So what do we do?

One option is to go for global federalism, where we align the scope of (democratic) politics with the scope of global markets. Realistically, though, this is something that cannot be done at a global scale. It is pretty difficult to achieve even among a relatively like-minded and similar countries, as the experience of the EU demonstrates.

Another option is maintain the nation state, but to make it responsive only to the needs of the international economy. This would be a state that would pursue global economic integration at the expense of other domestic objectives. The nineteenth century gold standard provides a historical example of this kind of a state. The collapse of the Argentine convertibility experiment of the 1990s provides a contemporary illustration of its inherent incompatibility with democracy.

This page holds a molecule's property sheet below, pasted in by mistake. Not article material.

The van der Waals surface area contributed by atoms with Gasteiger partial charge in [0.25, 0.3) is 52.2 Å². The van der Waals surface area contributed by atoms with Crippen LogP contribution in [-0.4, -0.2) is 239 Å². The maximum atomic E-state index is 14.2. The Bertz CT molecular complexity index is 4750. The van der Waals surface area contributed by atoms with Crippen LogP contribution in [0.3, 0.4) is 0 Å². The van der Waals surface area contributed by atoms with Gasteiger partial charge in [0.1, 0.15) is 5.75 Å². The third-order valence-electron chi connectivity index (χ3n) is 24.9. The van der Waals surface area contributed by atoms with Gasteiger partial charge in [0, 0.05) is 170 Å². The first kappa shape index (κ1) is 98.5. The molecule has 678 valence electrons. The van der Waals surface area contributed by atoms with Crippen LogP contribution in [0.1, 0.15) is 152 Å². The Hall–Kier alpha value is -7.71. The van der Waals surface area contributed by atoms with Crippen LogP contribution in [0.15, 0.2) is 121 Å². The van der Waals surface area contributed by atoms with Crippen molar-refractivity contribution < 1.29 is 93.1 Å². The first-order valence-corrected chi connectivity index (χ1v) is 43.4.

Finally, we can downgrade our ambitions with respect to how much international economic integration we can (or should) achieve. So we go for a limited version of globalization, which is what the post-war Bretton Woods regime was about (with its capital controls and limited trade liberalization). It has unfortunately become a victim of its own success. We have forgotten the compromise embedded in that system, and which was the source of its success."